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Year : 2018  |  Volume : 10  |  Issue : 3  |  Page : 240-242  

Urological concern after nuclear accidents

Department of Pathology, People's Friendship University of Russia, Clementovski per 6-82, 115184 Moscow, Russia

Date of Web Publication12-Jul-2018

Correspondence Address:
Dr. Sergei V Jargin
Department of Pathology, People's Friendship University of Russia, Clementovski per 6-82, Moscow 115184
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DOI: 10.4103/0974-7796.236525

PMID: 30089979

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How to cite this article:
Jargin SV. Urological concern after nuclear accidents. Urol Ann 2018;10:240-2

How to cite this URL:
Jargin SV. Urological concern after nuclear accidents. Urol Ann [serial online] 2018 [cited 2020 Oct 27];10:240-2. Available from: https://www.urologyannals.com/text.asp?2018/10/3/240/236525

This article [1] has cited the letter [2] along with several reports on the urinary bladder carcinogenesis.[3],[4],[5],[6] Moreover, the statement “at least, chronic exposure to ionizing radiation is considered as an important stress and can result in deoxyribonucleic acid dysfunction,”[1] given with references to,[2],[4] does not agree with.[2] In fact, the letter [2] is commenting on the studies.[4],[6] The following should be added to the previously published comments.[2],[7]

In the research series,[3],[4],[5],[6],[7],[8],[9],[10],[11],[12] in different groups of patients with benign prostatic hyperplasia (BPH), from the contaminated areas after the Chernobyl accident and the city of Kiev (not officially counting to the contaminated territories), severe urothelial dysplasia and/or carcinoma in situ (CIS) were found by bladder biopsy as frequently as in 56-96% of all randomly selected cases.[3],[6] The random character of the bladder specimens was pointed out: “The Institute of Urology (Academy of Medical Sciences of Ukraine) in Kiev during 1994-2006 collected all BPH patients who underwent suprapubic prostatectomy and all these patients were included in our study in different years without exception, along with a small number of females with chronic cystitis.”[3] The following was stated about the patients with BPH studied by the bladder biopsy: “Irradiation cystitis with multiple foci of severe urothelial dysplasia/CIS and some invasive transitional cell carcinoma (TCC) were observed in 96/66, 76/56 and 56/8% of patients in groups I, II and III respectively” (the group III was from non-contaminated areas).[8] In the Handout by the same authors, distributed at the XXIII International Congress of the International Academy of Pathology on October 15-20, 2000 in Nagoya, Japan, the following was written: “Histologically the different forms of proliferative cystitis, which were frequently combined and had features of irradiation cystitis with multiple areas of severe dysplasia and CIS, sometimes associated with small TCC, occurred in 97% of patients from the radiocontaminated areas of Ukraine.” These percentages are obviously unrealistic and indicative of false-positivity.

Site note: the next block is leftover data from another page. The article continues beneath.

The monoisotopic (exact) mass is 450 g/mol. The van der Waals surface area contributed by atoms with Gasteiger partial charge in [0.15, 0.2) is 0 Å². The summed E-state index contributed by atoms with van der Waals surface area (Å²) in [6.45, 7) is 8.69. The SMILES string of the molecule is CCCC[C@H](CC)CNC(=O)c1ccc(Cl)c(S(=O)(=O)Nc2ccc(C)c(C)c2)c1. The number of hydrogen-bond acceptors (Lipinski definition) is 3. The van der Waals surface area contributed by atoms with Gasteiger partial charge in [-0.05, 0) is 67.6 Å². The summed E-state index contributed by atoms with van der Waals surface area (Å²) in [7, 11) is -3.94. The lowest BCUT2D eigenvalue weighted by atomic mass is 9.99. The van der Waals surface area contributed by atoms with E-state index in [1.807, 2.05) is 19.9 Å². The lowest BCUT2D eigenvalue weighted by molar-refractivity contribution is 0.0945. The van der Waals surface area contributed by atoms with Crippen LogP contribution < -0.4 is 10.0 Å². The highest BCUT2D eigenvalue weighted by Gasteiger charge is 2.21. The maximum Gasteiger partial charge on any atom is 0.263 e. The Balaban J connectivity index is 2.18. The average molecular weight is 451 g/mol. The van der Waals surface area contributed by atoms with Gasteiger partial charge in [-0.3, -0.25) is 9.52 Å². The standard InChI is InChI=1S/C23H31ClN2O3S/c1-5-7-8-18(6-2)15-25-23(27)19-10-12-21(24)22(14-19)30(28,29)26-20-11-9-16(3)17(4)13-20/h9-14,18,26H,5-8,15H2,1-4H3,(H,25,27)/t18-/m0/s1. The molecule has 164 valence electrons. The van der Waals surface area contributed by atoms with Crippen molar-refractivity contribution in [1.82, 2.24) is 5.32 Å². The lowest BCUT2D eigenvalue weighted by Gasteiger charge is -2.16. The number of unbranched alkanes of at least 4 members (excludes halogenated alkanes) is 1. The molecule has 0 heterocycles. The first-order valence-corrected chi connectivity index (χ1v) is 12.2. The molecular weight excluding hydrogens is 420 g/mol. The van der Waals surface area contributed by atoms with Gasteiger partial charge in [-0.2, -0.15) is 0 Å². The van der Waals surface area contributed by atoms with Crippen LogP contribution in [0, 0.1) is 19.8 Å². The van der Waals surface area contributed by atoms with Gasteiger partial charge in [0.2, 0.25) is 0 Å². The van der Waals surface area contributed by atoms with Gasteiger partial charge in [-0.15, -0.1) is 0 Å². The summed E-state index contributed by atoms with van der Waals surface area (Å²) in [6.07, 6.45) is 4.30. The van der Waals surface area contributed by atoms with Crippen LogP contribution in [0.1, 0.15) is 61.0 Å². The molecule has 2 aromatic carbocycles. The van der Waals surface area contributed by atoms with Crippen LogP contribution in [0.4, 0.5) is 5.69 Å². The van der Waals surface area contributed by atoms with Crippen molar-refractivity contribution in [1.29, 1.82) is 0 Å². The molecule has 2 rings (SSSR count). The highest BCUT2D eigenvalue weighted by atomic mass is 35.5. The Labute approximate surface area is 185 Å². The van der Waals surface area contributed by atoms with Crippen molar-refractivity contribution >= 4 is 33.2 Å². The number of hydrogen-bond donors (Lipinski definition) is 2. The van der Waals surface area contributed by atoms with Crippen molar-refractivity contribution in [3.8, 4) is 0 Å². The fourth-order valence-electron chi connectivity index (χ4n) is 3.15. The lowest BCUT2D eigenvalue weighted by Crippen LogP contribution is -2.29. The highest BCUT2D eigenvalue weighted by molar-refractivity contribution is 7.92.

Looking at the figures in the earlier articles,[10],[11] it appears probable that overdiagnosis of dysplastic and neoplastic bladder lesions could have happened also before: both articles [10],[11] used one and the same image of bladder leukoplakia with invasion (according to the legend). However, invasive growth is not clearly recognizable [Figure 1]. Furthermore, the illustrations from the article,[3] available online, should be commented (compare [Figure 2] and [Figure 3] available at http://www.carcin.oxfordjournals.org/content/30/11/1821.long [Figure 2]. From the caption: “Small developing papillary urothelial carcinoma with severe dysplasia (G-L),”[3] our comment: thick sections; in some plates the nuclei are insufficiently stained. No severe dysplasia is recognizable. A small papilloma or papillary cystitis cannot be excluded [Figure 3]. From the caption: “…dysplasia (A-D) and small papillary urothelial carcinoma (E-G),”[3] Comment: mild to moderate atypia might be present; but neither severe dysplasia nor carcinoma are recognizable. All the slides are obviously too thick for reliable diagnostics. Insufficient quality of specimens could have been caused also by fixation, processing-related factors and electrocoagulation. The same is true for the similar images in the article [9] available at http://www.onlinelibrary.wiley.com/doi/10.1002/(SICI) 1097-0215 (20000615) 86:6%3C790:AID-IJC6%3E3.0.CO; 2-Q/full. [Figure 4]a from [9] and [Figure 2]g from [3] are identical. Note that overdiagnosis could have entailed over-manipulation (cystoscopy) and overtreatment. It cannot be excluded that the above-mentioned irradiation cystitis or “Chernobyl cystitis,”[3],[12] characterized among others by the “reactive epithelial proliferation associated with hemorrhage, fibrin deposits, fibrinoid vascular changes and multinuclear stromal cells”[12] was at least in part caused and/or maintained by repeated cystoscopies with mapping biopsies, electrocoagulation etc.
Figure 1: Bladder leukoplakia with invasion. Poor quality of the images and obviously also of the specimens. The invasive growth is not clearly recognizable. The images top left and bottom right are identical. Commented in the text

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Figure 2: Histological and imunohistochemical findings: CIS (a-f), small developing papillary urothelial carcinoma with dysplasia (g-r). (a, g and m) H and E, (b, h and n) p53 expression, (c, l and o) Cox2 expression, (d, j and p) iNOS expression, (e, k and q) H-ras expression and (f, l and r) 8-OHdG expression. Magnification ×100

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Figure 3: Urothelial dysplasia (a-d) and small papillary urothelial carcinoma (e-g). (a) H and E, (b) p65 expression, (c) p50 expression, (d) p38 expression, (e) H and E, (F) p65 expression and (g) p50 expression. Magnification ×100